When the COVID- 19 pandemic eventually eases and the ban on most international travel comes to an end, Australians will jump at the chance to finally re-connect with the world.
Many will joyfully reunite with their friends and loved ones. Holidaymakers will again jet off to exotic foreign lands, and business people will be able to re-engage with their clients and customers in the world’s major cities.
That will be the fun part.
The more challenging post-pandemic task facing Australian policymakers will be to restore Australia’s integration with the global economy after its slide into relative isolationism during the pandemic.
The world will emerge from Covid-19 a different place. The pandemic has shut borders, damaged global supply chains, curbed migration, weakened the world's multilateral institutions and led to the erection of fresh trade barriers between nations.
This is bad news for an open-facing multicultural nation such as Australia, where more than 2 million Australians are employed in a trade-related activity.
It will be crucial for our future prosperity that we lead efforts to reboot the world’s multilateral trading system that has served us so well, and to restore our place in it.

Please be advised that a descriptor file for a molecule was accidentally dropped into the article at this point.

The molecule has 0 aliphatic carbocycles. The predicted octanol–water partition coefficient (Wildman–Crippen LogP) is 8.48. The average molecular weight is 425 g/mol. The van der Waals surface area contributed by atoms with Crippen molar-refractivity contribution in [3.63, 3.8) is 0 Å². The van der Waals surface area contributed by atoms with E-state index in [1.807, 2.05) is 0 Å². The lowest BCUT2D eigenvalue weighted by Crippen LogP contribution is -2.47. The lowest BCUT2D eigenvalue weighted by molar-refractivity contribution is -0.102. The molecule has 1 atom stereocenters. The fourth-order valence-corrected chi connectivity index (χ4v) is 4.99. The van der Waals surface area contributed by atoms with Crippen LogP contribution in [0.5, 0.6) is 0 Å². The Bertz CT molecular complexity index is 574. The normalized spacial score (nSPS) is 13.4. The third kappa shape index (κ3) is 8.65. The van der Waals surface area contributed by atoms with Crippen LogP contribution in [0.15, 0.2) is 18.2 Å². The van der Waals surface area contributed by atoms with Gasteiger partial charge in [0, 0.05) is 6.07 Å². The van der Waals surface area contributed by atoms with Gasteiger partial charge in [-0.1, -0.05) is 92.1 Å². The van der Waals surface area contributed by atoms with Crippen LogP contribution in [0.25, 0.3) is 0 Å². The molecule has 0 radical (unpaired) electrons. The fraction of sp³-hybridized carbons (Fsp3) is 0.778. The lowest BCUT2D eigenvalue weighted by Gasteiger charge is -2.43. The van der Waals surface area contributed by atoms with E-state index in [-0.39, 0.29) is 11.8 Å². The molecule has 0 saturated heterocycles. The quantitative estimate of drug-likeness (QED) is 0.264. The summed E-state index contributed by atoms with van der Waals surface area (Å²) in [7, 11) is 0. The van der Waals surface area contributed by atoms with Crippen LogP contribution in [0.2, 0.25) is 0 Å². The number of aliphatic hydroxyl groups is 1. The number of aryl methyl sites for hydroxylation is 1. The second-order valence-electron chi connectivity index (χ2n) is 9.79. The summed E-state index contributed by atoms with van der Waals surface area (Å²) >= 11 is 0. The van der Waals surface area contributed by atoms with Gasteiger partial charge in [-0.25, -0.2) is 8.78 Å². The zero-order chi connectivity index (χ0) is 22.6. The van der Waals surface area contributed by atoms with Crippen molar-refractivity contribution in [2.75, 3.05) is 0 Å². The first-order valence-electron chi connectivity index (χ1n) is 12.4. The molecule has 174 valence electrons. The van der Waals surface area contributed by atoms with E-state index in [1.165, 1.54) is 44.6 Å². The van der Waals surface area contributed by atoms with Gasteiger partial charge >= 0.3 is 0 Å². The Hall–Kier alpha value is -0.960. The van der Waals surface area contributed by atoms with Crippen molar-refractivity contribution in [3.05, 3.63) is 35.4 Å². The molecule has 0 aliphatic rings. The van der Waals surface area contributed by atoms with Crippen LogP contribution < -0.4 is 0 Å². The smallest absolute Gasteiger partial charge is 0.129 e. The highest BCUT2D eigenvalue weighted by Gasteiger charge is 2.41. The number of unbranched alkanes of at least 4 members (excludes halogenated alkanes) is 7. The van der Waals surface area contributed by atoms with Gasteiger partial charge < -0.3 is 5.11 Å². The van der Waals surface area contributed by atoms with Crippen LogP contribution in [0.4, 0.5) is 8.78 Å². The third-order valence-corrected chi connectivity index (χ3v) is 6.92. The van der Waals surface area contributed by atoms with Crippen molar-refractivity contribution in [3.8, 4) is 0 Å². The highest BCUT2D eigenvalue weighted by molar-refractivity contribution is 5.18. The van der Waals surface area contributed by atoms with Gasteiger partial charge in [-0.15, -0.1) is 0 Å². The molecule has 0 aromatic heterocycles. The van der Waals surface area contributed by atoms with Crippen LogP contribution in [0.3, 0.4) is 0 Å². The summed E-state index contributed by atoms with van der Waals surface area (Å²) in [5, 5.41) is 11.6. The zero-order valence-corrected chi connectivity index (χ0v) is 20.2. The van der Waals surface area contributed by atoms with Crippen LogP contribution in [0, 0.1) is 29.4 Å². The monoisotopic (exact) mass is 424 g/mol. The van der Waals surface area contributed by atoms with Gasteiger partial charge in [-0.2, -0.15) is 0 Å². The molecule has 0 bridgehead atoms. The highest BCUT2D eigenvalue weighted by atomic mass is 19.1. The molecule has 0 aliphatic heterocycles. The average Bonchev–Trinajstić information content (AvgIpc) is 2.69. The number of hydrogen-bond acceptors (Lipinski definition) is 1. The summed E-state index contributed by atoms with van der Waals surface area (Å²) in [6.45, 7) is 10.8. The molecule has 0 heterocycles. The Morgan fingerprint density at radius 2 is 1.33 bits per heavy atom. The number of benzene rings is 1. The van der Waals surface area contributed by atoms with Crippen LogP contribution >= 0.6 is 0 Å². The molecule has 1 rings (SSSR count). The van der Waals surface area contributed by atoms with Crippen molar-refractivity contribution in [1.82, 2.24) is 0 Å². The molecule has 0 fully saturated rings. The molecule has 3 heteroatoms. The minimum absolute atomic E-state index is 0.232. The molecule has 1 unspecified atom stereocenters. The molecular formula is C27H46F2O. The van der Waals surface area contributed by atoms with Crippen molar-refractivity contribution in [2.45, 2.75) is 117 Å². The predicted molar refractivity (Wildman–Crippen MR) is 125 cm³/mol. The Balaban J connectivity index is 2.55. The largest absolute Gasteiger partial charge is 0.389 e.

Here’s what we need to do to achieve this:
Diversify our export markets
Twenty years ago, China bought about 5 per cent of Australia’s goods exports. By 2020 that had skyrocketed to around 40 per cent, making Australia the most dependent country on trade with China in the world.
Our exports to China are equal to the exports of our next five biggest trading partners combined.
Recent analysis by the Perth USAsia Centre showed that half of Australia’s top-30 export industries rely on a single dominant customer – usually China.
This means Australian exports and jobs are particularly vulnerable to trade shocks – including the well-publicised sanctions imposed by China over the past 12 months.
The benefits of our trading relationship with China over many decades should be celebrated, but governments should also have been doing much more to avoid an over-reliance on any single market.
It’s time Australia finally got serious about building better relationships with India and Indonesia, both of which are predicted to be among the world’s top four economies within 30 years.
Vietnam is another regional market with massive potential. And we must continue to expand our already strong trading relationship with South Korea and Japan.